TO show the lab'ring bosom's deep intent,

And thought in living characters to paint,

When first thy pencil did those beauties give,

And breathing figures learnt from thee to live,

How did those prospects give my soul delight,

A new creation rushing on my sight!

Still, wondrous youth! each noble path pursue;

On deathless glories fix thine ardent view:

Still may the painter's and the poet's fire,

To aid thy pencil and thy verse conspire!

And may the charms of each seraphic theme

Conduct thy footsteps to immortal fame!

High to the blissful wonders of the skies

Elate thy soul, and raise thy wishful eyes.

Thrice happy, when exalted to survey

That splendid city, crowned with endless day,

Whose twice six gates on radiant hinges ring:

Celestial Salem blooms in endless spring.

Calm and serene thy moments glide along,

And may the muse inspire each future song!

Still, with the sweets of contemplation blessed,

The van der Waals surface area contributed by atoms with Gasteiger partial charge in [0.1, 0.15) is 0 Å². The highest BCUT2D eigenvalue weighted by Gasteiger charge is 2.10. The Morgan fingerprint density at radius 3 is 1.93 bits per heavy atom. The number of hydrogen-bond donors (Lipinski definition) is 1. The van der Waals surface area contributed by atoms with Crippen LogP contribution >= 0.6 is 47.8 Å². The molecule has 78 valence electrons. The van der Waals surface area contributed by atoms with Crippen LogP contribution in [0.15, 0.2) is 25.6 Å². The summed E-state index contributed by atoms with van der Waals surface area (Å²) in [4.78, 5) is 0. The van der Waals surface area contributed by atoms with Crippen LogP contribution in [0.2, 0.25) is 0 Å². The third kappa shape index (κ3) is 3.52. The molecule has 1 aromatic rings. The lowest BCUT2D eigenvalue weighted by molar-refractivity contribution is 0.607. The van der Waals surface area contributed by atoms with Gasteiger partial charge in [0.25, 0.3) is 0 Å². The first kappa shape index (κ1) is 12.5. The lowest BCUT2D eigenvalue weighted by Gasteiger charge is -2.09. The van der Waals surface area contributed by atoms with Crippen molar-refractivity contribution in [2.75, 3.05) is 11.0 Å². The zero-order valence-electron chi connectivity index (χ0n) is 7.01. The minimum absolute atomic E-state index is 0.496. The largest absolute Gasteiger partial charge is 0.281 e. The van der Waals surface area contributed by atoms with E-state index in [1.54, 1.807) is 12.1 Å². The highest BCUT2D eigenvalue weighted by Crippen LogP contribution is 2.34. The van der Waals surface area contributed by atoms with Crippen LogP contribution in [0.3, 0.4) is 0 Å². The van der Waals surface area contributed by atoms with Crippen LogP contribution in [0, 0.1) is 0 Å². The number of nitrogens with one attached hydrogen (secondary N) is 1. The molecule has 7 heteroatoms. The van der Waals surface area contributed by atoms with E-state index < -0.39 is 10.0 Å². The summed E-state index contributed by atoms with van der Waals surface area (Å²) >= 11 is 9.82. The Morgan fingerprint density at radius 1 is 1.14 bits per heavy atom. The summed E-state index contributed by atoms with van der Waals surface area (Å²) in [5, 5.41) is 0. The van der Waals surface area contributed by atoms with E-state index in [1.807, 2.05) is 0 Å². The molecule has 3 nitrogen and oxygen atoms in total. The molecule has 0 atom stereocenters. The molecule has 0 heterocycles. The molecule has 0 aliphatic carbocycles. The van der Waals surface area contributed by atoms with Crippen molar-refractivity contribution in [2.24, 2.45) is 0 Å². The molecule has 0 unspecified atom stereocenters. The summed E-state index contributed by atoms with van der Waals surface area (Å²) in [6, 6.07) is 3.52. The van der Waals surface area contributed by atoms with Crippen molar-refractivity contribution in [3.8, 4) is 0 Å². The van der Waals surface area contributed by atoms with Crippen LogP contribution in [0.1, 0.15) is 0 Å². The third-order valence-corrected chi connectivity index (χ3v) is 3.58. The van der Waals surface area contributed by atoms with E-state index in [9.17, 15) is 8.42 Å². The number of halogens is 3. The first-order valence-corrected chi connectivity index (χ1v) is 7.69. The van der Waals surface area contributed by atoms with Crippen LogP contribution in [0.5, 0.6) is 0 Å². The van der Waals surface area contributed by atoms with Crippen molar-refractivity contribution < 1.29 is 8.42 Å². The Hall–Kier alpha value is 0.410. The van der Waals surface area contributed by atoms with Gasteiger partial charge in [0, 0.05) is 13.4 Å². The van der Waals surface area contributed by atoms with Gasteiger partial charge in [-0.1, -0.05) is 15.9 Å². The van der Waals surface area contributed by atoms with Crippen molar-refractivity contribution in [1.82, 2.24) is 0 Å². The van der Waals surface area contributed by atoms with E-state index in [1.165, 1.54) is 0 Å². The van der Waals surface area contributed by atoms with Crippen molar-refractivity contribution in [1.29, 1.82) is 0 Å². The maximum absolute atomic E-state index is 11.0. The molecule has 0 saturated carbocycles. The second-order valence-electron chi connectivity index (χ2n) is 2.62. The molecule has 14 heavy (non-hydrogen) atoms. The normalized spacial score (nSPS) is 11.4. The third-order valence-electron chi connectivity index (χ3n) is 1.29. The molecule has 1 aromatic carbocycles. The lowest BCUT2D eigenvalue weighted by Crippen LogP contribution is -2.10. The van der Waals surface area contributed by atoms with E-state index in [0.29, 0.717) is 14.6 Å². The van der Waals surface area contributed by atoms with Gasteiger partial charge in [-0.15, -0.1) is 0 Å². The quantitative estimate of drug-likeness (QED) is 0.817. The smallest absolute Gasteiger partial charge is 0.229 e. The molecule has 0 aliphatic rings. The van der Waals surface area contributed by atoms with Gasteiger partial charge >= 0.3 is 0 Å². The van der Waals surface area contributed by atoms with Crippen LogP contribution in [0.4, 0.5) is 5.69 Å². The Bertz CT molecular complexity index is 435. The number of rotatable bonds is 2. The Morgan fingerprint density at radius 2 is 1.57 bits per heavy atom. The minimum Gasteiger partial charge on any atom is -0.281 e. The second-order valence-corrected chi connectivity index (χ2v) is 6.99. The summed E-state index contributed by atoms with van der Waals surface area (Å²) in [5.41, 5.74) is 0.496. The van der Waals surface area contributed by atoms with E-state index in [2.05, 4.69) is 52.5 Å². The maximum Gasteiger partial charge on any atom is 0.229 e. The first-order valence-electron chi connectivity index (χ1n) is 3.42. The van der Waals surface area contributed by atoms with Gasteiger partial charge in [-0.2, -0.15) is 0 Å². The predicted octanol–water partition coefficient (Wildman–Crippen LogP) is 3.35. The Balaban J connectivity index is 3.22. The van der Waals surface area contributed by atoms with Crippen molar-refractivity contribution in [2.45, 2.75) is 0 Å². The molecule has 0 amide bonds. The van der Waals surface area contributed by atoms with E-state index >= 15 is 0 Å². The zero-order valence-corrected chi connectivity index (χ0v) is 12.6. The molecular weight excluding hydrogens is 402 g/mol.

May peace with balmy wings your soul invest!

But when these shades of time are chased away,

And darkness ends in everlasting day,

On what seraphic pinions shall we move,

And view the landscapes in the realms above?

There shall thy tongue in heavenly murmurs flow,

And there my muse with heavenly transport glow;

No more to tell of Damon's tender sighs,

Or rising radiance of Aurora's eyes;

For nobler themes demand a nobler strain,

And purer language on the ethereal plain.

Cease, gentle Muse! the solemn gloom of night

Now seals the fair creation from my sight.